Good afternoon and welcome to the final session of this year’s conference! I’m Lauren Romagnano and I will be writing about this afternoon’s session on Shakespeare in Argentina and in Translation. Ralph Cohen will be moderating this session and he starts by introducing Dr. Mercedes de la Torre and discussing the work she has done by bringing Shakespeare to the community with her work.
Dr. de la Torre begins by discussing her work through Fundación Shakespeare Argentina. This organization is a nonprofit working through cultural educational collaborations to bring Shakespeare to Argentina. Dr. de la Torre believes that Shakespeare helps us to understand society and she wants to make it accessible to everyone. Her organization has created several important global connections, such as that with the ASC through Cohen, and this is how she was led to the idea of translating Leopoldo Lugones’s play, Dos ilustres lunáticos o La divergencia universal. She worked with Eugene Polisky to create the illustrated translation, which will be presented in both English and Spanish.
Rick Blunt and Ryan Odenbrett present the translated English play of H and Q’s meeting for the audience. We even received a treat when Ralph Cohen made a guest appearance as the donkey offstage. The scene circulates around two men talking about the Argentine strike on a railroad platform. At the scenes end, the audience discovers that the interaction was between Hamlet and Quixote. Next, Polisky reads the stage directions at the start of the scene in translation so the audience hears the description of the two men. Polisky and Seth Michelson then read the same scene in Spanish.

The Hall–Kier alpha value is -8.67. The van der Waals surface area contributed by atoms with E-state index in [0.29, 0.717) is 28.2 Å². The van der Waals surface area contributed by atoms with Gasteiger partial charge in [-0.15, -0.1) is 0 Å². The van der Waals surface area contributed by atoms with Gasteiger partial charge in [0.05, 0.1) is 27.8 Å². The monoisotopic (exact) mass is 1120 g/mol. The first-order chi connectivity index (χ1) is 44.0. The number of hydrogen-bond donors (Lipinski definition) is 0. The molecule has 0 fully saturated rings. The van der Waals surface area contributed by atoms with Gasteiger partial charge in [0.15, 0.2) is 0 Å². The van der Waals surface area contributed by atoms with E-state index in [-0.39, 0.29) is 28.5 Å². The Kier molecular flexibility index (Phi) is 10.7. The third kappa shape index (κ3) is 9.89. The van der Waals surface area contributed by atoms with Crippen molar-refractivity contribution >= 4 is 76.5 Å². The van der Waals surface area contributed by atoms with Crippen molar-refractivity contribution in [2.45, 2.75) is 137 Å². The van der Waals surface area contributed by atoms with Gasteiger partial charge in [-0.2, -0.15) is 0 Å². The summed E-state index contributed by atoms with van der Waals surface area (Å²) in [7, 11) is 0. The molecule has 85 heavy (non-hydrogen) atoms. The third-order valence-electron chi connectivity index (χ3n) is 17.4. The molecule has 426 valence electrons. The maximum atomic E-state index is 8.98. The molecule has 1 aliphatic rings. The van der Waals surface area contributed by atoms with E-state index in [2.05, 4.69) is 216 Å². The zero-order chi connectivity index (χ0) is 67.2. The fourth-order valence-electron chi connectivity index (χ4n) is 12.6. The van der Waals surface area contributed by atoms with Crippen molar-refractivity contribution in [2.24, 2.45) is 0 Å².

Afterwards, everyone gathers on stage to discuss the process of translation undertaken for this work. Lugones used a high-sounding, antique language that resembles Cervantes own style, which led to some difficulties during translation. Polisky wanted to ensure that he incorporated the right amount of romantic language in the English text. Michelson remarks that this whole project is one of transhistorical, transcultural migration that has created an enriching experience. Michelson and Polisky next share their own work outside of this project and discuss their experiences working on this.
Finally, the session ended when Cohen opened questions from the audience to the panel. Questions included a consideration of the dilemma of English speakers understanding the term strike as noted through the context of Argentina, how meaning is conveyed through this translation, and the process of translation as Polisky notes there are two methods: word for word and intent. The session ends with Cohen asking one final question: What is the Spanish translation for the sound a donkey makes?